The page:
Podcast: Who will win Uganda’s 2016 elections?

Ugandan journalist Rosebell Kagumire and Crisis Group analyst Magnus Taylor join us to discuss Uganda’s upcoming elections.

Published on African Arguments.

Podcast: Elections in West Africa with Cynthia Ohayon and Kamissa Camara

West Africa experts Cynthia Ohayon and Kamissa Camara join us to talk about the outcome of this year’s elections in West Africa and their national and regional implications.

Voter turnout and disillusionment in Sudan

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Over at African Arguments, James Copnall makes some important observations about the recent elections in Sudan:

The result everyone was waiting for did, however, come with a turnout figure few expected. 46% of the electorate marked their ballot papers, according to the National Elections Commission. This figure will be received with some scepticism.

SPLM-North’s Yassir Arman estimated the real number at no more than 15%, while even the African Union monitors called the turnout ‘low’. Olusegun Obasanjo, the head of the monitoring team, said he thought 30-35% sounded about right, and certainly no more than 40%. Mahjoub Mohamed Salih, the legendary journalist who covered his first Sudanese election in 1953, also guessed the figure would be in the 30s.

The numbers matter. Bashir was certain to win, but large crowds of voters would have given greater legitimacy to his victory. Instead, there were widespread reports of low turnout and the polls had to be extended into a fourth day to encourage more people to vote.

Copnall goes on to estimate that not even all of the ruling parties official members could be bothered to vote. If so, this is a real problem for (reelected) President Bashir and the (largely military) leadership of the regime.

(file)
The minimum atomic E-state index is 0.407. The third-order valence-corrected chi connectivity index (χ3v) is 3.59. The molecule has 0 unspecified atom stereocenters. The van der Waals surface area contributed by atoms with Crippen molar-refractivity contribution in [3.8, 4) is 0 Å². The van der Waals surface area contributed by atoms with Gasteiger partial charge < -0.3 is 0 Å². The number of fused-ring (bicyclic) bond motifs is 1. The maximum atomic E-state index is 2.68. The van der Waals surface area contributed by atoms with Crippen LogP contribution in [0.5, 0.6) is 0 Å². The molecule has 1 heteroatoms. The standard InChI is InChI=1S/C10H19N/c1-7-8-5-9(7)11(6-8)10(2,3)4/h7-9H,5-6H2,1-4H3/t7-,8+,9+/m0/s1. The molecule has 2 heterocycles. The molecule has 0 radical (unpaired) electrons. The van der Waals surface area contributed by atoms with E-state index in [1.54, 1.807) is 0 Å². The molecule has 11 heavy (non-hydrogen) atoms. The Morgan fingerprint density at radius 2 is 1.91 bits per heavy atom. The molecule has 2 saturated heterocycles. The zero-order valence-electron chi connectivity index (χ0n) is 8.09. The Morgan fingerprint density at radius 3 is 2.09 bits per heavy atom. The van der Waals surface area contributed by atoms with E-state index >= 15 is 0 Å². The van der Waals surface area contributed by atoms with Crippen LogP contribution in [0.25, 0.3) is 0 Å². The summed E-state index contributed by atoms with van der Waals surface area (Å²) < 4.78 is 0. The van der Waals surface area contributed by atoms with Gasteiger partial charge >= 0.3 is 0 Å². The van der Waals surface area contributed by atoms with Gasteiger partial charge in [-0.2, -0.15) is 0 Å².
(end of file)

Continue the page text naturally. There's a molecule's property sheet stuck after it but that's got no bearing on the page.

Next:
Sudan is in a deep economic crisis that has severely impacted the regime's ability to spread wealth around, while simultaneously waging several civil wars. Instead of focussing on a political settlement and developing alternative income streams to oil rents, the regime has opted to seek a military solution to the various conflicts. This chicken has now come home to roost in a big way.

With its core base obviously disillusioned, it is more and more only military might and suppression that holds Bashir and his team in power. They will probably be able to sustain this for a while, maybe even several years, but not indefinitely.

Bashir probably knows this, which is why the Sudanese government has lobbied hard for debt relief with western governments. Hopefully this relief will only be granted after the regime has addressed some of the democratic deficiencies of the state.

Source: Sudan 2015: After the elections, time for new ideas – By James Copnall | African Arguments

Think Africa Press: How Much Longer Can Compaoré Rule Last?

On October 15, President Blaise Compaoré of Burkina Faso will celebrate his 25th year in power. To spend that much time in office, he had to run coups against two governments. In the first in 1983, he helped his friend and fellow revolutionary Thomas Sankara become president. In the second, four years later, Compaoré took power. Sankara was killed and Compaoré lost all appetite for socialism. He put in place a system of power so exploitative that 25 years later Burkina Faso remains one of the least developed countries in the world.

During this time, Compaoré has expertly managed to keep local elites and international donors happy, and marginalise all political opposition in Burkina Faso. It attests to his political prowess that he has had a hand in virtually all civil wars in the region, from Sierra Leone to Ivory Coast and Mali, but has been able to keep an exceptionally low profile internationally, avoiding criticism from western donors and NGOs. […]

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Waging Nonviolence: Why democracy prevails in Senegal but fails in Mali

People took to the streets in Dakar, Senegal, yesterday, celebrating what many had feared would never happen: opposition leader Mack Sall gained around two thirds of the vote in the second round of the presidential elections, and incumbent Abdoulaye Wade accepted defeat, personally calling Sall to congratulate him.

Meanwhile in Bamako, the capital of Senegal’s neighbor Mali, people were slowly starting to venture out to the streets again after a sudden coup d’état brought normal life to a standstill for several days.

Why did democracy prevail in Senegal and not in Mali? Why were people in one country able to express the need for change at the ballot box, while in the other weapons had to speak? […]

Read the rest on Waging Nonviolence!